Media and medicine,

asharma's picture

By now it should be clear that few things set me off more than shoddy media coverage of medical issues, particularly when important caveats are either omitted or distorted. Today's Globe and Mail (our national newspaper!!!) had a sensational front-page report on a study presented at a recent meeting by one of my colleages, which tripped every outrage switch in my head.

Since the study has not yet appeared in print, there is not even an opportunity to see full results or be reassured by an appropriate peer review. Though these comments won't appear in print, I will feel better if given an opportunity to ventilate. So here goes!


Dear Globe and Mail editors:

Your front-page coverage of the Dr. Michael Kramers’ study of childhood IQ and pre-term delivery (June 24, 2009) illustrates several common fallacies in statistical reasoning.

Firstly, as Dr. Kramer explained, this was an observational study and not a randomized trial. In the latter, otherwise comparable prospective mothers would have been randomly assigned to either term or pre-term delivery, intended to even out any differences in the two groups of children and allow any observed IQ disparity to be attributed to their birth timing. In an observational study, this selection is not random and the two groups of children are not necessarily comparable. In fact, we know that they differed in one important respect, in that one of the groups was delivered early. This usually means that their mothers suffered from a medical condition like pre-eclampsia, hypertension, diabetes, placenta previa, etc, which are known to compromise placental circulation and effect fetal development.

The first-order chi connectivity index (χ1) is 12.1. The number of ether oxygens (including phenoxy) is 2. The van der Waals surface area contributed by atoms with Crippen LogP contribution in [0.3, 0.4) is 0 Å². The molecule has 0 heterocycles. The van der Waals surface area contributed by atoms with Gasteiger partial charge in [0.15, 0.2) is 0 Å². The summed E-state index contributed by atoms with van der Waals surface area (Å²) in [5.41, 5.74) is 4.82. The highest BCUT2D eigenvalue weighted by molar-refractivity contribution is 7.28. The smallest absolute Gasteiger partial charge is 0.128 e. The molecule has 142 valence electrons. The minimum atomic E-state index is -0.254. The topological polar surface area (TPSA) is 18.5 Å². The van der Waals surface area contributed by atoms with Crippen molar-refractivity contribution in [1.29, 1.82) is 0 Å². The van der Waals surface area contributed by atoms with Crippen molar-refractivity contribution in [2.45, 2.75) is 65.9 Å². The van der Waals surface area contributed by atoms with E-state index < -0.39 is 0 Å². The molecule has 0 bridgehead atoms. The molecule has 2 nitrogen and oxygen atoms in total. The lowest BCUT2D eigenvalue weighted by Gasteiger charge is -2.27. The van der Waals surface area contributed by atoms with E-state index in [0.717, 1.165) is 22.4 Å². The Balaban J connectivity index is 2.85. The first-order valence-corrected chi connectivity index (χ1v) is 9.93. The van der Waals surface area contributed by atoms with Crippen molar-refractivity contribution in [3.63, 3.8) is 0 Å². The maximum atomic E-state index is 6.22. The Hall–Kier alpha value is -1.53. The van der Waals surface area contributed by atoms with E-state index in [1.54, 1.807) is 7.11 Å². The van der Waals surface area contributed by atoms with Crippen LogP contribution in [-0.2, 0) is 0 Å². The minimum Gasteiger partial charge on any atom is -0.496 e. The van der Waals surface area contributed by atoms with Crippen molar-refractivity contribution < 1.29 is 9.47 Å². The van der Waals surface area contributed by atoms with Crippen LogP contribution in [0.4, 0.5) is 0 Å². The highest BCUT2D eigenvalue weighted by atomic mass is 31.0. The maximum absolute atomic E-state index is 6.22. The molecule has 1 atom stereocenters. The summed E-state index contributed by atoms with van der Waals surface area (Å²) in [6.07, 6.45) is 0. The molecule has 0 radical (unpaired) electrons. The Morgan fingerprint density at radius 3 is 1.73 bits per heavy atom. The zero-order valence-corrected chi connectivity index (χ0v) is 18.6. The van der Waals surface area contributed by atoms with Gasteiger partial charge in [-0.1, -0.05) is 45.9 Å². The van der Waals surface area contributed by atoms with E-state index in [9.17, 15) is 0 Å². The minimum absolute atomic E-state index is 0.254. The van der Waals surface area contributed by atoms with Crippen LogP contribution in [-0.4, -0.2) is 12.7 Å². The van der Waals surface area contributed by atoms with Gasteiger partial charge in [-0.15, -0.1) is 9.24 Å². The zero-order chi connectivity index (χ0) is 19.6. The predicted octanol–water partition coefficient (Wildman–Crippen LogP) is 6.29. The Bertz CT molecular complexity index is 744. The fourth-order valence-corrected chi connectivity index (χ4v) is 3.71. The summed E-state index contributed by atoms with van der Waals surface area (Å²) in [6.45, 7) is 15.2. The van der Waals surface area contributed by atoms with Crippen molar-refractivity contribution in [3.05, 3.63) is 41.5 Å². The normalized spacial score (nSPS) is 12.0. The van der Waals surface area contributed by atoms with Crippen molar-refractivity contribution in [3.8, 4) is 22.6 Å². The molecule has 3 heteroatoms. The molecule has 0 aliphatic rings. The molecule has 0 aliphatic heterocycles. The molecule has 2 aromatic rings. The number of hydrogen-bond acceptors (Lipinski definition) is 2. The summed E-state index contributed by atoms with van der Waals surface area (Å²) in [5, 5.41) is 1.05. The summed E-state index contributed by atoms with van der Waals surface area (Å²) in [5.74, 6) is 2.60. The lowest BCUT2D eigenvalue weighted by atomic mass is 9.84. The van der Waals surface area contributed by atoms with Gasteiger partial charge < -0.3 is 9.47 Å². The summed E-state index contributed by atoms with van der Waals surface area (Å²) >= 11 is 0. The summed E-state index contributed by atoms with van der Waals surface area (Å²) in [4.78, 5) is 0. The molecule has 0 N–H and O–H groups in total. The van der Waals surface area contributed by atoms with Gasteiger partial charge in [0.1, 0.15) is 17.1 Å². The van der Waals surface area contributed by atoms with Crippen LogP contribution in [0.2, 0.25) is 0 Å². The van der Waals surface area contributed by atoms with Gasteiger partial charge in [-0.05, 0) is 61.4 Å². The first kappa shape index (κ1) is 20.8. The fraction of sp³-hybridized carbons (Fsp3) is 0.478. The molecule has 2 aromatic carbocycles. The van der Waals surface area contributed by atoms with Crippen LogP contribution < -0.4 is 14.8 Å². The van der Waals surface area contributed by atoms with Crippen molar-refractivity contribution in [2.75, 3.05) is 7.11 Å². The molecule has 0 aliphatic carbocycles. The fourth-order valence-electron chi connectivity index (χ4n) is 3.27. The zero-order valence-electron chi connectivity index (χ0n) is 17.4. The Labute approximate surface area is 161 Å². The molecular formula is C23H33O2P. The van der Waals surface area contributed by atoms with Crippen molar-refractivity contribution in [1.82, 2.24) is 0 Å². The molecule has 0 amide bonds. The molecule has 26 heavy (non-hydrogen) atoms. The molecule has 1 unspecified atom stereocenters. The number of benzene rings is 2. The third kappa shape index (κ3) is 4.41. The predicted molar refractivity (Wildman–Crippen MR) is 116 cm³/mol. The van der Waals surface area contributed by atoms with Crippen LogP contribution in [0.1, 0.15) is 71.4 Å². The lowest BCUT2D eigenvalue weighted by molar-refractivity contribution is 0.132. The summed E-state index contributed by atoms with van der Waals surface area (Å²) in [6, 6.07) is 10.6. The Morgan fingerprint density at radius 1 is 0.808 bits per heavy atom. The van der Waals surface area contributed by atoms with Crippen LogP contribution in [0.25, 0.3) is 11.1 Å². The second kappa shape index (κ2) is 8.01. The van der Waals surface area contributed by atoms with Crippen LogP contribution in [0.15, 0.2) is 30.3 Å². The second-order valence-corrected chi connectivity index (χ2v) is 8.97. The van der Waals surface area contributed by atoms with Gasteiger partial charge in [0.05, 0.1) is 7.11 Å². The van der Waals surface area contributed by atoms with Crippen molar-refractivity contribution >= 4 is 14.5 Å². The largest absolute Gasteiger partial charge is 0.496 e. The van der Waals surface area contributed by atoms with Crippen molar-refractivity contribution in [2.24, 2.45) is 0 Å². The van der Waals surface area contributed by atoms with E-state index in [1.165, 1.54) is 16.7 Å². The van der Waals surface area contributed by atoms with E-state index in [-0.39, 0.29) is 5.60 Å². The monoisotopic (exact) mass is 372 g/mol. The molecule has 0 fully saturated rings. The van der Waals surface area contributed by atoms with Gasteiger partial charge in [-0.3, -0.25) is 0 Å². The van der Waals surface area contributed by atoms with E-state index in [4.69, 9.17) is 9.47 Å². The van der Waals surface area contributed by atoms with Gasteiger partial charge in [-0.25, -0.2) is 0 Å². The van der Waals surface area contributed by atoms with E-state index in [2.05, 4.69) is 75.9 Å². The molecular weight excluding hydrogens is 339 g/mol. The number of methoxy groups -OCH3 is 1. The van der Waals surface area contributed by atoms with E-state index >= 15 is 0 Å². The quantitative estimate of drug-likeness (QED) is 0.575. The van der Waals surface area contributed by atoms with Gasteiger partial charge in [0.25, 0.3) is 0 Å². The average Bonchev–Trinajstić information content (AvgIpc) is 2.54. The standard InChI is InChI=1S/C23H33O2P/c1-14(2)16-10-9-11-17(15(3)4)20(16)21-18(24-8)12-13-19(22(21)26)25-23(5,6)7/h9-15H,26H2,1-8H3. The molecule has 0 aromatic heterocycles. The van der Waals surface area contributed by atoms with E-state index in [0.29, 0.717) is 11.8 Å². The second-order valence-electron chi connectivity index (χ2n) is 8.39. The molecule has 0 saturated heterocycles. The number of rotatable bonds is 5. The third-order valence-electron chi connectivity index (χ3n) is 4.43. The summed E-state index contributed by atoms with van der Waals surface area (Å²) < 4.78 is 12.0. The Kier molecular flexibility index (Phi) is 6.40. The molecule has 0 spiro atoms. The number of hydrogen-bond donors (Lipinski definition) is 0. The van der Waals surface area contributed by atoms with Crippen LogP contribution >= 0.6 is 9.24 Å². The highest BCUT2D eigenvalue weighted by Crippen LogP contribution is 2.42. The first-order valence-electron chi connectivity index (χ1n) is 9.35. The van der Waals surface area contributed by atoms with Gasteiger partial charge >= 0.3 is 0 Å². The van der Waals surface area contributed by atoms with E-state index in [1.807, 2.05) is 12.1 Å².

Secondly, it is a truism that an observational study cannot distinguish between causality and association. So even if birth timing and later IQ are associated, it is not possible to infer a causal relationship. It’s the old chicken-egg dilemma. On the basis of the data, one could just as easily argue that ‘newborns with higher IQ decide to remain in the womb longer’, and no amount of wishful thinking can overcome this fundamental limitation.

You also appear to misunderstand another important principle. Any two groups of children are likely to differ in average IQ, just by random chance. The critical question is whether the observed difference is large enough to suggest an explanation other than random chance. Any legitimate statistical analysis must therefore attempt to fix a precise value on this probability. This is usually calculated as the p-value (the probabilty of observing a difference this large by chance) or a confidence interval, to indicate the range in which the true value is likely to be found. By reporting a single value without an estimate of the uncertainty, your report is incomplete and uninterpretable. For example, if Dr. Kramer reported a p-value of 5% for this effect, we would accept the finding as ‘statistically significant’, since a difference of this size would be expected by chance alone in only 1/20 studies. This particular cut-off value is the standard one, but it is obviously not definitive, which is why medical studies showing weak effects have to be replicated before their conclusions can be accepted.